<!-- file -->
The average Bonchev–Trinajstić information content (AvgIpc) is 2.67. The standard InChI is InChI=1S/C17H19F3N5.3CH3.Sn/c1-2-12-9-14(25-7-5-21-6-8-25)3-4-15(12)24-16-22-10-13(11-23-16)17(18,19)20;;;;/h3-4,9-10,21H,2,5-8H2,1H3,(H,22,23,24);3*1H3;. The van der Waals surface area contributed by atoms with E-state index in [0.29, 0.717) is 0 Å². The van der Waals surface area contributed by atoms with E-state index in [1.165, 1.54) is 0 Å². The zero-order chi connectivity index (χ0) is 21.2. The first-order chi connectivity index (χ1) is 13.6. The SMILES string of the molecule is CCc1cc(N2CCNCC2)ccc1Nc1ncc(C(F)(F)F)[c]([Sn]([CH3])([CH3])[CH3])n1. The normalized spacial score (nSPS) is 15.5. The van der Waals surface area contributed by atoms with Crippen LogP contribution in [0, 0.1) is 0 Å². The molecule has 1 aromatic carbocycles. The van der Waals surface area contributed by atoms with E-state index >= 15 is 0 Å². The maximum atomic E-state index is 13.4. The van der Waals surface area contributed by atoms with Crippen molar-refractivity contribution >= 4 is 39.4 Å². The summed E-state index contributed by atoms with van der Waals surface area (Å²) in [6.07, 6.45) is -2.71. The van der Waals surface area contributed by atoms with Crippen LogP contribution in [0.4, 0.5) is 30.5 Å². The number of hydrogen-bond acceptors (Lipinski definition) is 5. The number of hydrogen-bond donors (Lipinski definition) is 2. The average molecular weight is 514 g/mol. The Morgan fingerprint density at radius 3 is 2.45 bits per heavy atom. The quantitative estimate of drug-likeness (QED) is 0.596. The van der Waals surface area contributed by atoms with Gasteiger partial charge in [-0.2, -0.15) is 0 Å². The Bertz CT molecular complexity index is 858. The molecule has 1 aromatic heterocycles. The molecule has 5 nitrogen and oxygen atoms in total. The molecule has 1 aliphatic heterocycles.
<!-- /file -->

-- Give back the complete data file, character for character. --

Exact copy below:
The average Bonchev–Trinajstić information content (AvgIpc) is 2.67. The standard InChI is InChI=1S/C17H19F3N5.3CH3.Sn/c1-2-12-9-14(25-7-5-21-6-8-25)3-4-15(12)24-16-22-10-13(11-23-16)17(18,19)20;;;;/h3-4,9-10,21H,2,5-8H2,1H3,(H,22,23,24);3*1H3;. The van der Waals surface area contributed by atoms with E-state index in [0.29, 0.717) is 0 Å². The van der Waals surface area contributed by atoms with E-state index in [1.165, 1.54) is 0 Å². The zero-order chi connectivity index (χ0) is 21.2. The first-order chi connectivity index (χ1) is 13.6. The SMILES string of the molecule is CCc1cc(N2CCNCC2)ccc1Nc1ncc(C(F)(F)F)[c]([Sn]([CH3])([CH3])[CH3])n1. The normalized spacial score (nSPS) is 15.5. The van der Waals surface area contributed by atoms with Crippen LogP contribution in [0, 0.1) is 0 Å². The molecule has 1 aromatic carbocycles. The van der Waals surface area contributed by atoms with E-state index >= 15 is 0 Å². The maximum atomic E-state index is 13.4. The van der Waals surface area contributed by atoms with Crippen molar-refractivity contribution >= 4 is 39.4 Å². The summed E-state index contributed by atoms with van der Waals surface area (Å²) in [6.07, 6.45) is -2.71. The van der Waals surface area contributed by atoms with Crippen LogP contribution in [0.4, 0.5) is 30.5 Å². The number of hydrogen-bond acceptors (Lipinski definition) is 5. The number of hydrogen-bond donors (Lipinski definition) is 2. The average molecular weight is 514 g/mol. The Morgan fingerprint density at radius 3 is 2.45 bits per heavy atom. The quantitative estimate of drug-likeness (QED) is 0.596. The van der Waals surface area contributed by atoms with Gasteiger partial charge in [-0.2, -0.15) is 0 Å². The Bertz CT molecular complexity index is 858. The molecule has 1 aromatic heterocycles. The molecule has 5 nitrogen and oxygen atoms in total. The molecule has 1 aliphatic heterocycles.